Making a midi vibraphone - seeking wisdom

...and how to do so...
Kamikaze Coda
KVRist
36 posts since 21 Sep, 2018

Post Sat Nov 17, 2018 6:03 am

Midi vibraphone are extensive, there only used to be the MalletKat, but now at half the price for 3 octaves there is the MalletStation $999. Way out of my price range.

Image
I've wondered about the idea of getting DIY kit midi trigger circuit that you add Peizos too. Just been rummaging around the Aruino site, but I haven't a clue what I'm looking for.

Then is dawned o me that I hve a Korg NanKey that only half the keys work on, becuase a variety of ants here discovered the contact rubber was tasty (I joke not, I am in central Vietnam and Ants have caused me lots of expenses, they've even nibbled the contact rods in my WX5 Midi sax).

There's 3 parts to this post:
1. Can I get 3 octave midi brain than I can wire peizos to?

2. Do you think I should just use the brain in the Nanokey, which is already USB ready, and use peizoswith wired into it? Also can I wire two peizo in series of one key?
https://www.thomann.de/pics/bdb/441513/13594146_800.jpg
3. So in my ideal vibraphone there would be two enginesin one. The keys make contact across two supports, so I can have a peizo on both. Creating a more stable tone if I don't strike the middle on te key (hence mye peizos in series question point 2). But I've also thought this could add to the expressiveness. If one end of the key was routed to one midi brain, and the other end to another, I could have two tones from one key, an velocity will change the balance. I've also wondered if with some clever midi trickery, if I could have both on ethe same mide channel but the differences in velocity generate CC1 or CC11

Having just had the Frankenstein's NanoKey idea, I could test it with a build using pairs of piezos, and if it worked, then separate the peizo pairs and buy a second nanokey to butcher, for the second brain.

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whyterabbyt
Beware the Quoth
27705 posts since 4 Sep, 2001 from R'lyeh Oceanic Amusement Park and Funfair

Re: Making midi vibraphone - seeking wisdom

Post Sat Nov 17, 2018 6:52 am

1&2 ... Piezos generate a voltage, they're not switches. Not sure many off-the-shelf brains are expecting that, most are probably expecting switches. So whatever electronics you have, they're going to have to make that voltage behave like the switch/whatever it is that it expects.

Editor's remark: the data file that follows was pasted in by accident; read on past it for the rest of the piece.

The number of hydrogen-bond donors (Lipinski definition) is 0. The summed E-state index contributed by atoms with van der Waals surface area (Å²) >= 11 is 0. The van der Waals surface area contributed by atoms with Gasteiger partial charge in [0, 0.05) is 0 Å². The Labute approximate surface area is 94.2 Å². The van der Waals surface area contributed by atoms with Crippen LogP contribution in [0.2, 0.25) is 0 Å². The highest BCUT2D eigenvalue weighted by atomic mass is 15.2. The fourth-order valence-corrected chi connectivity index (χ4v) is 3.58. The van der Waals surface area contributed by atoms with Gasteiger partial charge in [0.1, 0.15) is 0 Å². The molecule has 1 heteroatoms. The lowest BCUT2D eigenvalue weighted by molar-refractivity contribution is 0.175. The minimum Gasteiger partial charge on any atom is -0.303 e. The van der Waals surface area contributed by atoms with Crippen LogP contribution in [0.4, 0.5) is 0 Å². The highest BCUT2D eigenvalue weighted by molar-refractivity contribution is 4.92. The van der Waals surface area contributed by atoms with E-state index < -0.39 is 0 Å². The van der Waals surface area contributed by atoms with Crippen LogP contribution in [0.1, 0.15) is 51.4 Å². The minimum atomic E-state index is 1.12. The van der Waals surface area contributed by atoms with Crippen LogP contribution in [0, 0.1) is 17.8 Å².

3. I suspect that you're just going to get 2 piezos giving you the exact same output. Ive seen piezos used to record ants footsteps, so either one will be sensitive enough to pick up no matter where you strike, but the amplitude wont necessarily be different enough to tell them apart.
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Kamikaze Coda
KVRist
36 posts since 21 Sep, 2018

Re: Making a midi vibraphone - seeking wisdom

Post Sat Nov 17, 2018 7:12 am

1 and 2. I thought he increased voltage from the increased pressure is used for velocity. I used to have an Alesis DM5, and it took the the output of peizo rum pads to create midi data with velocity. I thought some of the DIY brains allowd this. The korg nanoKey is veloity sensitive, would it be the same procress. SO if I removed its key triggers and replaced with piezos, would it not be the same velocity set up as before (with some callibration of the peizo outs to match the previous keyboards triggers output)

3. If peizo create increaed voltage with incresed pressure, and a peizo t either end of a beam, then striking one end would surely create a greater voltage than the other?

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whyterabbyt
Beware the Quoth
27705 posts since 4 Sep, 2001 from R'lyeh Oceanic Amusement Park and Funfair

Re: Making a midi vibraphone - seeking wisdom

Post Sat Nov 17, 2018 7:30 am

Kamikaze Coda wrote:
Sat Nov 17, 2018 7:12 am
1 and 2. I thought he increased voltage from the increased pressure is used for velocity.